How India's Top Corporates are Riding Down the Memory Lane for Business
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Chilly, windy winters or hot, balmy summers, mornings aren’t as fresh till we see our milk vendor or paperboy riding on their comfortable cycles for delivering the required deliverables.
Owning a scooter or a car being a distant dream for the major section of this country, especially among the rural population, cycles are the most affordable way to travel even today. Hence, India hardly ever encounters the shortage of bicycle users. Deeptanshu Bansal, Brand Expert and Founder of Brandbee Consultancy, says “About 70 per cent of the rural market uses bicycles as an affordable mode of commute. Therefore, constantly bringing about changes in the way wheels have been used is what will help the buyers to get attracted.”
Indian bicycle market is projected to grow at a compound annual growth rate of over 11 per cent, during 2016-2021 (according to TechSci Research report), on account of growing population base, increasing discretionary spending, and rising health consciousness. The key domestic players catering in this sector are Hero Cycles, Avon Cycles, TI Cycles and Atlas. Let us glance through how well these legacy players are providing optimum growth source into this arena.
Two-Wheeler Mobility Medium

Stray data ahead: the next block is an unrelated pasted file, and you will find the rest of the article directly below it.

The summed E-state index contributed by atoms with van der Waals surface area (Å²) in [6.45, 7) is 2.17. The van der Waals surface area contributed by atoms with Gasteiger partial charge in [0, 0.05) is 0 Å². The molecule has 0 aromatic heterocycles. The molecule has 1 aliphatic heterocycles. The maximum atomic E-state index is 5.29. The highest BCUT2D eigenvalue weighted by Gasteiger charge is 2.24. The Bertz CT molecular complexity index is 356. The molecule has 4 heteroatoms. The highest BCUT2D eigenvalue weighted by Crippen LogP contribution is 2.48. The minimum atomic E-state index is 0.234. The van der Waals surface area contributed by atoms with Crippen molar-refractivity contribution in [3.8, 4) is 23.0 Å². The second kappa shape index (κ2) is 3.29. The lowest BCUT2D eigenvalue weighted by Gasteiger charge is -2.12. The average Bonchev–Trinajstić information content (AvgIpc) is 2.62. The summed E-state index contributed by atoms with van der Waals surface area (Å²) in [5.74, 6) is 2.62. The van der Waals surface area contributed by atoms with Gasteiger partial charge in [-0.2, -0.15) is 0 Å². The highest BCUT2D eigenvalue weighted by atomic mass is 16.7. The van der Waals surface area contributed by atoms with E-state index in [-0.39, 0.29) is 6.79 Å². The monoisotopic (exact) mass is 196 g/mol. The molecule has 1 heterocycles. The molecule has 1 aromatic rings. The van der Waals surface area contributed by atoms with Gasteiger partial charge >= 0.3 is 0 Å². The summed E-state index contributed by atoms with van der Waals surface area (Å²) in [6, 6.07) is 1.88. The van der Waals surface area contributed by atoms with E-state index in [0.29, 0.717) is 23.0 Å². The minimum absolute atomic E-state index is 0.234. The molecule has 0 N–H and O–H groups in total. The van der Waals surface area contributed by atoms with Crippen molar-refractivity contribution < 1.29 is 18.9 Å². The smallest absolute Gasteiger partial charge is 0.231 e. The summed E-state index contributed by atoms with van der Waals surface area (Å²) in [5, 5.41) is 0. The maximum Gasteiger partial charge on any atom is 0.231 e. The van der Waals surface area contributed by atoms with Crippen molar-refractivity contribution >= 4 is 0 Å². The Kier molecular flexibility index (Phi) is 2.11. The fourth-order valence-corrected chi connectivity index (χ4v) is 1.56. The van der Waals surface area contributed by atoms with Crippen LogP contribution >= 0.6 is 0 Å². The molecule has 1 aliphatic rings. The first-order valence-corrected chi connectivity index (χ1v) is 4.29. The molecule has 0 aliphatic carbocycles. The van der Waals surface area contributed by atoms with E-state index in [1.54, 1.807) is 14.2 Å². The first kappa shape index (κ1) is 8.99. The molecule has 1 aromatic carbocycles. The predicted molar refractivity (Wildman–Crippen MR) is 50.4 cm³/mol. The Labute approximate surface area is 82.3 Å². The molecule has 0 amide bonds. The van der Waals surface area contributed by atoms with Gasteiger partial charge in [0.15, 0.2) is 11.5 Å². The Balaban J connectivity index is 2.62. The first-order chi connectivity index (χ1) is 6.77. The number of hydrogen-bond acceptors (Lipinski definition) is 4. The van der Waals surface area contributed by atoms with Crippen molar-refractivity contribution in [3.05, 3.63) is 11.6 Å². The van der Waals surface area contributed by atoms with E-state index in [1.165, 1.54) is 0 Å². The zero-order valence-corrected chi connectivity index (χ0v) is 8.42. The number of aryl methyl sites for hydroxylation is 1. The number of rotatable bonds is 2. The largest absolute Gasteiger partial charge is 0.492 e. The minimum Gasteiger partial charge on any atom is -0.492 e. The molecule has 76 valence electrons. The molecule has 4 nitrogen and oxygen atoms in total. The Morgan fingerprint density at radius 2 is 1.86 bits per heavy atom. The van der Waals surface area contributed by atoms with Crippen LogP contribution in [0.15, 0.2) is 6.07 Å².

Many saw opportunities in the late 40s and early 50s; and among them were TI cycles (1949), Atlas Group (1950), Avon Cycles (1951) and also India’s leading bicycle manufacturer Hero Cycles. In 1956, Om Prakash Munjal loaned Rs 50,000 from a bank to start his bicycle manufacturing unit, Hero Cycle, in Ludhiana. Having started with a capacity to produce just 25 cycles a day, today Hero Cycles produces over 19,000 cycles every single day. “Beginning with Hero bicycles at the entry level, up to Firefox and Reddic towards a higher end, we have segmented our product portfolio according to the needs of various sections of the society,” says Pankaj Munjal, Managing Director, Hero Cycles.
Crossing a turnover of over Rs 3,000 crore, Hero has gained prospective momentum in mid 1960s when people began seeing cycles as a possible commuting mode, easing them off of their daily hassles of travelling long distances by foot. And, the story isn’t different for other legacy brands as well. Increase in population and income levels and exposure to the western culture, however, changed the way people looked at things.
Onkar Pahwa, Founder, Avon Cycles, claims to have segmented their bicycle range into three broader sections, namely kids range, teenagers and adults. “Earlier adults were the sole customers, but, today even a two-year-old kid is a customer of Avon Cycles,” says Pahwa. He firmly believes that unlike earlier times, bicycles are no more a transport medium, instead, it is also a fashion statement for the health freaks. The family-owned company has been managing a growing portfolio with an average of three sizes per model and three colors per size.
Speaking on the similar lines, Gautam Kapoor, Managing Director, Atlas, says, “Back in the day, only black colored bicycles could be seen on roads but now with changing needs and improved technologies, the craze towards riding a bicycle is growing.” Considering the rising fuel costs and pollution, bicycles are considered as an ideal way to commute. The Indian bicycle industry over the years has introduced a variety of new models of bicycles, viz, sports and high-tech models, both for domestic and export market.